What are the symptoms of self-harm?

Because self-harm is often hidden from others, it can be difficult to notice the symptoms and signs. Common symptoms of self-harm are scars from cuts, fresh wounds, relationship problems, and broken bones. Those who choose to keep self-harm a secret wear long pants and sleeves, even during hot weather. Many self-injurers spend a lot of time alone and have sharp objects nearby.

Indications of self-harm include finding blood-stained clothing and noticing words or symbols carved into the skin. People who get hurt can make deep cuts in their skin or pull out their hair. Experts believe that people who self-harm also suffer from depression. Self-mutilators go to great lengths to hide their problem from others. To hide scar marks, some self-injurers may wear multiple layers of bracelets around their wrists.

Some people only hurt themselves a few times and then stop. However, self-mutilation can become a repetitive behavior, occurring several times instead of once or twice. The most common areas on the body to self-harm are the legs, arms, and torso because they can be easily reached and hidden under clothing.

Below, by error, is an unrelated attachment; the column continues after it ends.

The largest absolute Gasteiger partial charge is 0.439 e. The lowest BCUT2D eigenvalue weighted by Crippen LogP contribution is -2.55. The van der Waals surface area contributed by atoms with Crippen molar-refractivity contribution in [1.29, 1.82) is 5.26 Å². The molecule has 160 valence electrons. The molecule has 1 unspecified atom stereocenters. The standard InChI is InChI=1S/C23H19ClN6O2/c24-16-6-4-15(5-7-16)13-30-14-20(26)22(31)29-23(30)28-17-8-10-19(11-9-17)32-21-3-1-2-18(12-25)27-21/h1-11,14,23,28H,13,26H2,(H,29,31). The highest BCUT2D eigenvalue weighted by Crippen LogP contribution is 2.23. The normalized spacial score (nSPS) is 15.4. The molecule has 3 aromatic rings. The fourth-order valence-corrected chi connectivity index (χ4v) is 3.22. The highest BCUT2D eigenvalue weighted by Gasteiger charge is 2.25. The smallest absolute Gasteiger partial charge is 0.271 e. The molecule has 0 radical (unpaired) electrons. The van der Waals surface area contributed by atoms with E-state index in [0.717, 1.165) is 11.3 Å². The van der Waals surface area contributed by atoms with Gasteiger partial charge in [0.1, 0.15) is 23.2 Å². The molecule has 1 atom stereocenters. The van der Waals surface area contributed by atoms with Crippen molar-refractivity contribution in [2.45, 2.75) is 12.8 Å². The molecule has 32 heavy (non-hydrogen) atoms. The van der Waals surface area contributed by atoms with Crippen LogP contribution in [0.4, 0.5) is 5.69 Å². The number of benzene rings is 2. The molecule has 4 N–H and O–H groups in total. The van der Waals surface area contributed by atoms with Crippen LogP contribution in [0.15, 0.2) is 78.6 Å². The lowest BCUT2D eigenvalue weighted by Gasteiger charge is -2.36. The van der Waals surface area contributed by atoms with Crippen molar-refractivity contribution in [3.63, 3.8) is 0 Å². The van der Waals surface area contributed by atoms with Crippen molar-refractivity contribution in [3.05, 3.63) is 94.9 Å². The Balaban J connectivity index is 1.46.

The cause varies. Different people respond to stress in various ways, with some choosing to self-mutilate as a way to cope. Experts believe that these differences in stress management stem from biological makeup or traumatic experience at a young age. Intense feelings of anger can stem from a person's upbringing, and children with abusive parents lack role models for managing stress in healthy ways.

Experts believe that people who hurt themselves are not necessarily suicidal. Self-mutilation is, in fact, seen as the opposite of suicide. People who self-harm do so to make themselves feel better during the day rather than trying to end their lives. However, the nature of self-mutilation is physically damaging to the body and it is important for self-harmers to seek help immediately.

Self-harm can be prevented, but a person may not be able to stop themselves. Those who notice the symptoms of self-harm in others can help by referring counselors and support groups. Support groups can reduce the severity and frequency of self-mutilation, and a psychologist or psychiatrist can tailor a treatment strategy to each individual.

Teens who notice symptoms of self-harm within themselves need to trust someone who can help them find better ways to cope. Guidance counselors, social workers, parents, or other trusted adults can be helpful.

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